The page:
In September of 2017, I received slightly over $100K from my former employer which represented the commuted value of my pension plan. I decided to invest 100% of this money in dividend growth stocks.
Each month, I publish my results on those investments. I don’t do this to brag. I do this to show my readers that it is possible to build a lasting portfolio during all sorts of market conditions. Some months we might appear to underperform, but you must trust the process over the long term to evaluate our performance more accurately.
As you know, I also take the opportunity during my monthly income report to add some commentary. This time, the trades I made in the last couple of weeks.
Performance in Review
Let’s start with the numbers as of January 3rd, 2021 (before the bell):
Original amount invested in September 2017 (no additional capital added): $108,760.02.
- Portfolio value: $224,255.41
- Dividends paid: $4,071.92 (TTM)
- Average yield: 1.82%
- 2021 performance: +16.78%
- SPY= 28.75%, XIU.TO = 28.05%
- Dividend growth: +3.14%
Total return since inception (Sep 2017- Dec 2021): 106.19%
Annualized return (since September 2017 – 52 months): 18.17%
SPDR® S&P 500 ETF Trust (SPY) annualized return (since Sept 2017): 18.36% (total return 107.60%)
iShares S&P/TSX 60 ETF (XIU.TO) annualized return (since Sept 2017): 12.19% (total return 64.63%)
If you have been following my portfolio for a while, you know that I’m not the kind of investor who makes a lot of trades. I typically make 2-3 trades per year. But after reviewing my latest DSR PRO report, I acted on various fronts. I’ve made a total of 5 trades, and all were free of charge thanks to National Bank’s $0 commission brokerage service.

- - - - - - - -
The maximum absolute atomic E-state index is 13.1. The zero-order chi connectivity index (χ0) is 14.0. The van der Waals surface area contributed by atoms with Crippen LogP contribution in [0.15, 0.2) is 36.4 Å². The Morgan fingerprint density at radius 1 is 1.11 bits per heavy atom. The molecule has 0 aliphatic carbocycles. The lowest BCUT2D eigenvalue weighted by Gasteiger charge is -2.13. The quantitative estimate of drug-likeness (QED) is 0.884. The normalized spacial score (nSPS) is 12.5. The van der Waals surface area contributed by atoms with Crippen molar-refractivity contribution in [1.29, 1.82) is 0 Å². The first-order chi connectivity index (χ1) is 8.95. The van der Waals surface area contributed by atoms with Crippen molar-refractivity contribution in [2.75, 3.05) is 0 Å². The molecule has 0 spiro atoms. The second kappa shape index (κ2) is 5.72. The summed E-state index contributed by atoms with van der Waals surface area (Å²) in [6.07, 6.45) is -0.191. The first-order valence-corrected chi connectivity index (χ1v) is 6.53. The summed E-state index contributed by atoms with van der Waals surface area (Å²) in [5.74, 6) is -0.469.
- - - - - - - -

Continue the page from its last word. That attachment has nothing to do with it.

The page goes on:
- I’ve started reducing my exposure to the information technology sector and will continue this in 2022.
- I got rid of a dividend laggard that has had no dividend increases since 2019.
- I’ve transferred a few USD to my CAD account.
- I’ve made an interesting play coming from the DSR best 2022 stock picks.
SOLD 21 shares of Apple (AAPL)
It is not a secret that I have too many dollars invested in AAPL! What you see in this portfolio is only a part of my total investment. I’ve made the decision to track this portfolio since I can’t add capital to it (it’s a locked-in RRSP). This portfolio shows the true power of dividend growth investing without having the benefit of additional money bolstering the dividend results.
Therefore, from time to time, I must sell a few shares of Apple. I use the proceeds to rebalance my portfolio. Apple’s weight in my portfolio is still slightly over 10% after this transaction. This is a level I’m comfortable with. In this situation, I always think about what would happen to my portfolio if Apple (or any other holding) dropped by 40%.
I’ve discussed what is the role played by Apple in my portfolio here:
SOLD 5 shares of Microsoft (MSFT)